MAINE - For the first time since 1990, moose hunters will be stalking moose in September, as the first week of the two week Moose season begins Monday, September 24 in northern and eastern parts of Maine. The second week of the split season commences October 8.
"September is a fantastic time to hunt moose in Maine. Moose are in peak physical shape, they respond to traditional hunting tactics such as calling, and the weather in September coupled with the autumn scenery is something all in Maine look forward to," said Fred Hurley, Deputy Commissioner of the Department of Inland Fisheries and Wildlife. This year, there were 85,275 people who applied to hunt moose in Maine. 63,266 of these applicants were residents, and 22,009 were non-residents.
Karen Morris, the Department's leading biologist on moose, says that moose are in prime physical shape this time of year, just as they begin their mating season or "rut". Bull moose typically lose between 10-20% of their body weight during the rut. Foliage has started to turn, but is still dense in all of the state. While hunters may not be able to see as far into the woods, that disadvantage will be more than outweighed by a moose's willingness to follow a moose call.
There will be a decrease in the number of hunters pursuing moose in any given area. While the number of permits is the same as last year (3000), hunters are now spread out over a two week season instead of just one week, and hunters are assigned into more wildlife management districts, further diminishing crowding. 735 hunters have permits for this first week.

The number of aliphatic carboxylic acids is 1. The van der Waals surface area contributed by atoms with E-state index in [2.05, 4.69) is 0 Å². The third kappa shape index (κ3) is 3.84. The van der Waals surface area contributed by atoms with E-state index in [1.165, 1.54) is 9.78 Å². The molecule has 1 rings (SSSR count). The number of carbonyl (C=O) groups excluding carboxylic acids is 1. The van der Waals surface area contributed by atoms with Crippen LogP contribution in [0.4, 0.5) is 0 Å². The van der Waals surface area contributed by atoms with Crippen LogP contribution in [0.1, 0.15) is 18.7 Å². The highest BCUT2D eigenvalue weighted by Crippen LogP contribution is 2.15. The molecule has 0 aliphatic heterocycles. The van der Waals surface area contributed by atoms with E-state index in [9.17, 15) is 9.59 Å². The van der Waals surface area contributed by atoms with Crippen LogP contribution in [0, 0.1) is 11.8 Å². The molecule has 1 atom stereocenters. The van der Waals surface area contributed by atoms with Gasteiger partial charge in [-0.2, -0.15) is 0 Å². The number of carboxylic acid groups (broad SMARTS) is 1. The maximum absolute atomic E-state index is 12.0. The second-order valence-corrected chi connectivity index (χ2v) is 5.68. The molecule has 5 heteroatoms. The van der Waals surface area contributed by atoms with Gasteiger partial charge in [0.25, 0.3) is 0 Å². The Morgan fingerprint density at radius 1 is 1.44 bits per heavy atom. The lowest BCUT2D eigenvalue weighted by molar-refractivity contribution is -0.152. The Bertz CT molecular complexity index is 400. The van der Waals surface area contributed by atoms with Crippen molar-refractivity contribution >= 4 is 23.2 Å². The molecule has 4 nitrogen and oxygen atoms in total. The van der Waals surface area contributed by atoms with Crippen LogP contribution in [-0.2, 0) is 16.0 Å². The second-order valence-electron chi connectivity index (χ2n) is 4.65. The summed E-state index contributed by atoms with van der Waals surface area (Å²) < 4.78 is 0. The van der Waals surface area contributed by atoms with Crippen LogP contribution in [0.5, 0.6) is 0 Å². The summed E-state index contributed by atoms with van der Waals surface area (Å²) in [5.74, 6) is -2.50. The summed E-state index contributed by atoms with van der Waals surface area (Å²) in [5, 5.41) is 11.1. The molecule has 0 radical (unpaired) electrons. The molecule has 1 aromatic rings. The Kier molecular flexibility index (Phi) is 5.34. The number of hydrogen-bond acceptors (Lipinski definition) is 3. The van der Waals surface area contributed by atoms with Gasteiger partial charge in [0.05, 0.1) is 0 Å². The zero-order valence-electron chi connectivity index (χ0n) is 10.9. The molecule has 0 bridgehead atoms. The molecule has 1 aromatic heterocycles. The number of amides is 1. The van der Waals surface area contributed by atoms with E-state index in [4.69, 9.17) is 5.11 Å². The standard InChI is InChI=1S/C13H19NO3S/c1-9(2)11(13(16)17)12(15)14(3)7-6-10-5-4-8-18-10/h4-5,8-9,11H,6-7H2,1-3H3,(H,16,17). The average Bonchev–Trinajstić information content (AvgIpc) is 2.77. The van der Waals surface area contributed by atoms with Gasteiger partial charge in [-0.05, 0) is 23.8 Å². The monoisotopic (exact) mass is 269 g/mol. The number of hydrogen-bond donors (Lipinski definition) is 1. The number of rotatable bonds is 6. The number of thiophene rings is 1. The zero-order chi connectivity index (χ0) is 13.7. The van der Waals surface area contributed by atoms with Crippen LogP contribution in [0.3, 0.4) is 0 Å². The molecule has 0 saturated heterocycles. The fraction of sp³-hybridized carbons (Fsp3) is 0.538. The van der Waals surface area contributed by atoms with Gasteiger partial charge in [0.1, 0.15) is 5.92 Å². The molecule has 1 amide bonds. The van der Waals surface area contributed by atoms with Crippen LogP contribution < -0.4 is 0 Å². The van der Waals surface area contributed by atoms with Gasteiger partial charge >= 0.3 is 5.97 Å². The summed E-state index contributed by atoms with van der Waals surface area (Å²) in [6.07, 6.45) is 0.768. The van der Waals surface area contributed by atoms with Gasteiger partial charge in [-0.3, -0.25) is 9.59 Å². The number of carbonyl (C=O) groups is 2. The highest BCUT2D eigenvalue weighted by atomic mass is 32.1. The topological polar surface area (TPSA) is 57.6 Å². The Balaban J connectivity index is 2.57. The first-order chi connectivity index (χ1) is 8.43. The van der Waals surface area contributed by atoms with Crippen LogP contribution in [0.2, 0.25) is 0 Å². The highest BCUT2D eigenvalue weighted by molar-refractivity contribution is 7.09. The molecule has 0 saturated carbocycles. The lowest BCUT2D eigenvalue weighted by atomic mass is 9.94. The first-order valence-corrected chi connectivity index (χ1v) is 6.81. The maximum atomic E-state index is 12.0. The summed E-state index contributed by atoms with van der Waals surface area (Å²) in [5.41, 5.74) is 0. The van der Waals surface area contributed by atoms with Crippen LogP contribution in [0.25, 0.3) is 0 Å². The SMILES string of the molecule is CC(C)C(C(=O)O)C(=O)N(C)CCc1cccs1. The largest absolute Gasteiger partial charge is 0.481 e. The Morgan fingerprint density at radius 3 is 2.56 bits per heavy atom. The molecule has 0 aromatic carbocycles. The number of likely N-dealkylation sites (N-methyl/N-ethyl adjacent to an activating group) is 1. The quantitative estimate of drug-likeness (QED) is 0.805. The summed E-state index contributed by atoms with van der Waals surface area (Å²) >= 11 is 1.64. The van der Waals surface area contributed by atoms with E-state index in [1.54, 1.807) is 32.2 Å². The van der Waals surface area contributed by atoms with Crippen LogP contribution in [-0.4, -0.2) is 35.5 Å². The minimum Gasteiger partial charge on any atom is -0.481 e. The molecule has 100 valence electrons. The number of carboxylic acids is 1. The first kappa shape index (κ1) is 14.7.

This new framework keeps the same season length in areas such as Greenville, increases hunting season length Downeast where huntable acreage is expanding, and stabilize the moose herd in areas where there is a high frequency of moose vehicle accidents such as in the Route 11 and 201 corridors. It also spreads hunters out more and reduces potential conflicts with other moose, bear and grouse hunters, anglers, and tourists. It allows the department to better manage the number of hunters in the woods at one time, reducing crowding and increasing the quality and safety of the hunt.
The new rules were accepted following considerable public input in 1999 and 2000. Over that time, the department convened a public working group comprised of 24 individuals that met many times over the period of several months. This group devised an initial recommendation for the public. This recommendation was unanimously endorsed by the Legislative Fish and Wildlife Committee and then discussed at nine public information meetings throughout the state. Public input from these meetings resulted in revisions that were incorporated into the rule. The rule was also reviewed at four public hearings and by a public comment period before being adopted.
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